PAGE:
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Ask HN: Why are all the submissions about Bill/Melinda Gates being killed?
119 points by gnicholas 12 days ago | hide | past | favorite | 67 comments
It looks like about half of the submissions on /newest are about Bill and Melinda Gates divorcing. All of the submissions are flagged/dead. Why is this? I'm not looking to discuss the substance of the articles in this post — just trying to understand how the divorce of one of the biggest names in tech is not allowed on HN.

By contrast, there are many non-flagged/dead articles about Jeff Bezos' divorce.






For the obvious reason: the community is divided on whether it's on topic, so some users keep submitting the stories and other users keep flagging them.

I don't know that there's much here that's intellectually interesting. This is probably one of those moments where HN can distinguish itself by not paying attention to a story.

Regarding priors, the argument "$X1 got attention so why shouldn't $X2" doesn't work on HN, because there's a power-law dropoff in interestingness along any predictable sequence. So if Jeff and MacKenzie got a lot of attention, that's actually a reason why Bill and Melinda wouldn't.

I'm not really sure that was the case to begin with though—these threads look pretty uninteresting: https://news.ycombinator.com/item?id=18868713, https://news.ycombinator.com/item?id=18865291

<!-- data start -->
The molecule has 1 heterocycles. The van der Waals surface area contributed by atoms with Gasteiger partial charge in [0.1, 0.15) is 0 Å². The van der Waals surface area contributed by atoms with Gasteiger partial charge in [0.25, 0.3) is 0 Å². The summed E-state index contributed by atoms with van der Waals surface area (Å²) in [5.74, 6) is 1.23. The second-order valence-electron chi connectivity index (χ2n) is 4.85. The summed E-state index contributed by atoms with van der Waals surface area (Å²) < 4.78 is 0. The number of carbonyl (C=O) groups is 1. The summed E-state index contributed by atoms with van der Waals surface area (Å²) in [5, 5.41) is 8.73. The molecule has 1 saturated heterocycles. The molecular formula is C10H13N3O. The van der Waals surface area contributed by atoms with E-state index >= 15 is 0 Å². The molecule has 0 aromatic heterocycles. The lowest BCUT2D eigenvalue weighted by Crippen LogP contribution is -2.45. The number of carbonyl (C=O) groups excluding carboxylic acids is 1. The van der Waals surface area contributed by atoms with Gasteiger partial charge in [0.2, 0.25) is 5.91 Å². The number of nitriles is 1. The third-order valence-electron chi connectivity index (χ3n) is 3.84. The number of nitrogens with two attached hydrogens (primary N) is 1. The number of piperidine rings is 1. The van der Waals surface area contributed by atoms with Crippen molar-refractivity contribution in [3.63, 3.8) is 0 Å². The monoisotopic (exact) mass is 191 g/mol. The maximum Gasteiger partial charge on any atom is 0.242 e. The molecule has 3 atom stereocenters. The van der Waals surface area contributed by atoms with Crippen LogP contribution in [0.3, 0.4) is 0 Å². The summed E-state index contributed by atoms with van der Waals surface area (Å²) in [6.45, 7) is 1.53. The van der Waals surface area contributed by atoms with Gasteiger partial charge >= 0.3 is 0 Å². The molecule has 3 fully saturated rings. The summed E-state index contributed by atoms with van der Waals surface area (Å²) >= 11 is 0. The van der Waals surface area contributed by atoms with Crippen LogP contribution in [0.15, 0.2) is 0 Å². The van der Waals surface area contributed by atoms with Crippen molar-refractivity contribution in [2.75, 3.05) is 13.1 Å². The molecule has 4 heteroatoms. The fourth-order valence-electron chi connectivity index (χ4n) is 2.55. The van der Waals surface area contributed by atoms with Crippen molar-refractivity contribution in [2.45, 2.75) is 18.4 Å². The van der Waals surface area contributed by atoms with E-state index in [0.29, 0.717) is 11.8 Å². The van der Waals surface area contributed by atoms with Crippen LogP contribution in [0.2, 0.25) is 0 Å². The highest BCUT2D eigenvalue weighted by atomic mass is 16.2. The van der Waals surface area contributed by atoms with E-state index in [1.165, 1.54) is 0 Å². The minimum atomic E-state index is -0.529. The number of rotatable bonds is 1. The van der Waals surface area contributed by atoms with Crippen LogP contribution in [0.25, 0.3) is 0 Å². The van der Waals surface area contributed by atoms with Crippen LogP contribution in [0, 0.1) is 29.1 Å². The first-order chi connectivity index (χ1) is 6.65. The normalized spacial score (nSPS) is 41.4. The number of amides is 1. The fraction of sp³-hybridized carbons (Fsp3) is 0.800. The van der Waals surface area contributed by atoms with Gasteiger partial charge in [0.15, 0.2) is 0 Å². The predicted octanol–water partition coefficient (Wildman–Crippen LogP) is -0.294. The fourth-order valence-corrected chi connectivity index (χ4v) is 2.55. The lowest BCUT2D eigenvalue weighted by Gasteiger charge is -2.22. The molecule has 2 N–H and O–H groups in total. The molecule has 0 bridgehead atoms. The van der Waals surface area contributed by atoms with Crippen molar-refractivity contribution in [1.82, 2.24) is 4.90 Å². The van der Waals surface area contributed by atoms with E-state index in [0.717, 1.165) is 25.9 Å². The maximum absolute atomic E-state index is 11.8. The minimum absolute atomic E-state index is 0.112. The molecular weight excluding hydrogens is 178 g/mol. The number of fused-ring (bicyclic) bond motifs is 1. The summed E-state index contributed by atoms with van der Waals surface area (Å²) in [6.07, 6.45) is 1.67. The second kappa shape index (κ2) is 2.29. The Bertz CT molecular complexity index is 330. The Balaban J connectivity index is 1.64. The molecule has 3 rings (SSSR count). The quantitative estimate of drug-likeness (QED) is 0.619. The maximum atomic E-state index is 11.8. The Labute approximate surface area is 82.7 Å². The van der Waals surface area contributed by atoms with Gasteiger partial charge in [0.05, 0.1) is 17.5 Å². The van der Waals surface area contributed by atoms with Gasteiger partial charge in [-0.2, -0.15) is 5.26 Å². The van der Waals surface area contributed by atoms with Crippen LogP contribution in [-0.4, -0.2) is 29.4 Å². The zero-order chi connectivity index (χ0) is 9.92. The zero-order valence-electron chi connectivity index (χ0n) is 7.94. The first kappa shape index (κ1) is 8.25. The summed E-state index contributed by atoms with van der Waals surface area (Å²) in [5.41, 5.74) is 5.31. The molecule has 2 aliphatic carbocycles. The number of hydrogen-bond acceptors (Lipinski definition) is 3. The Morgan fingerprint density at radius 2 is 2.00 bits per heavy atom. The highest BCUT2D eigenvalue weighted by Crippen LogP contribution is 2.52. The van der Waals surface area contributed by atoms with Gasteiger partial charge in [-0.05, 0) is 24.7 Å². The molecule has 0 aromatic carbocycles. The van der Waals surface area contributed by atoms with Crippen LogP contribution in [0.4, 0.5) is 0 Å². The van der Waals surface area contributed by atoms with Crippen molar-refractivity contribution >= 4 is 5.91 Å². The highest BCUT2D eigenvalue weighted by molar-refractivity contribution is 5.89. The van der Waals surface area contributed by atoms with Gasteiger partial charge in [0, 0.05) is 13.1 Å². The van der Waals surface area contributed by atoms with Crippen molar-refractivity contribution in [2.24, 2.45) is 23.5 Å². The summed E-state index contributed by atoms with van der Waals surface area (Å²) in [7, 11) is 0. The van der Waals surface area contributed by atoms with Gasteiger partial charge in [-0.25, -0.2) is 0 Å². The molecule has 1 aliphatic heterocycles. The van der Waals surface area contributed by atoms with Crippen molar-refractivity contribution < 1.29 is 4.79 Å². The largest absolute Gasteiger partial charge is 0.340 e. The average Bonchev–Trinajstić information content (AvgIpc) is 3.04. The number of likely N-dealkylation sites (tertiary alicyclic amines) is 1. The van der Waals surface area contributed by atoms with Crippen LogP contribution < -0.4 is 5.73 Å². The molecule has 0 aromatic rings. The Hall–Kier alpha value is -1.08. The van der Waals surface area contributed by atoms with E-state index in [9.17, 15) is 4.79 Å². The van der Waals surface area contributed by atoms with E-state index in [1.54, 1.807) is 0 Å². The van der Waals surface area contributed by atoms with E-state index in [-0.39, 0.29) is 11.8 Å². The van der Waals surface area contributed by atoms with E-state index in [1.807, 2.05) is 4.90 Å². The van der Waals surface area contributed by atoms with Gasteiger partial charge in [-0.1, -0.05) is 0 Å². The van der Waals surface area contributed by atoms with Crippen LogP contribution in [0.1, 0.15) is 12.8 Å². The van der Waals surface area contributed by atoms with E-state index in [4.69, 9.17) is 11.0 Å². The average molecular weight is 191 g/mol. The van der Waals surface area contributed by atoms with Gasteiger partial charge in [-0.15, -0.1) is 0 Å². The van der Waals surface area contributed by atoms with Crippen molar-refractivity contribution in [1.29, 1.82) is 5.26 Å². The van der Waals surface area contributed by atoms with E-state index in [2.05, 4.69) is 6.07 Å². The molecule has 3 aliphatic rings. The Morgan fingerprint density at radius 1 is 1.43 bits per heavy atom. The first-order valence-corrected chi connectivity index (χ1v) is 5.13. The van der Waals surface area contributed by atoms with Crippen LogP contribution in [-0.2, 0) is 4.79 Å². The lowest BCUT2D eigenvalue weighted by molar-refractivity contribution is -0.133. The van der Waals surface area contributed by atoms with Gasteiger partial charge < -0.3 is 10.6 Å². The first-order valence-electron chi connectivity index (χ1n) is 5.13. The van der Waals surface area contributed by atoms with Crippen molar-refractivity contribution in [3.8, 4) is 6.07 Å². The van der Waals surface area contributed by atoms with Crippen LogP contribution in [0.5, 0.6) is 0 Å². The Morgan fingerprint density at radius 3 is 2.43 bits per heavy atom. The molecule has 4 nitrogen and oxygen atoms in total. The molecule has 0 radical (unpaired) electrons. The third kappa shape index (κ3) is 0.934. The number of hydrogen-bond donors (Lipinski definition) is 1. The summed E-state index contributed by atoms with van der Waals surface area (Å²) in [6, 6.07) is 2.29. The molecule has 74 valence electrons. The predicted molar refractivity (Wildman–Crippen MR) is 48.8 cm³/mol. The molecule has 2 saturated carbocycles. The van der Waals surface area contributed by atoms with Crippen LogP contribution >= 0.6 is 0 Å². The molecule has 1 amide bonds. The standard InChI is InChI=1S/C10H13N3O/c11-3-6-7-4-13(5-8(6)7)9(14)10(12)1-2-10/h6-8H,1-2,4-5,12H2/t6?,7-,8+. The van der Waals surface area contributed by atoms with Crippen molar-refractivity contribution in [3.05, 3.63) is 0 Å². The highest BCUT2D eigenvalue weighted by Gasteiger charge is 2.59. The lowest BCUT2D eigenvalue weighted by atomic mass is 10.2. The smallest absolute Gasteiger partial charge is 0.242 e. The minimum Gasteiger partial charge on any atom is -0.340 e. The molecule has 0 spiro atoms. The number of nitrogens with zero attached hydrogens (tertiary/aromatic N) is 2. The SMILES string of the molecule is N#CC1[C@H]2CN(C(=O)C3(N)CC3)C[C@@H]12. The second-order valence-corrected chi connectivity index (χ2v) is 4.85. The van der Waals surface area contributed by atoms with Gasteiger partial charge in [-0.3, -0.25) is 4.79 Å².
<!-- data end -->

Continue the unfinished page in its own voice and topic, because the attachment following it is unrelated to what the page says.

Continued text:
I appreciate that this post was unflagged, after having been flagged. But it appears not to be listed on the front page anymore, or even on /ask. Is that on purpose? If something is not flagged and is popular, what would the reason be for hiding it?

People are not discussing the underlying article here — it is just a meta-discussion about what is allowed to be discussed on HN. It's a little surprising that this is being suppressed (either by community members or mods).


The [flagged] marker shows up on a post when there are enough flags to kill an item. Whether it's actually killed or not depends on that and a few other things, such as how active the discussion is. That's why https://news.ycombinator.com/item?id=27030269 shows [flagged] but not [dead].

But flags affect the ranking of a story long before they reach that fatal threshold. That's the case here. Moderators haven't done anything.


Thank you for the excellent job you do here, Dan, and for taking the time to explain decisions. I know from moderating another, much smaller community, how difficult and thankless of a task it can often be. But thank you.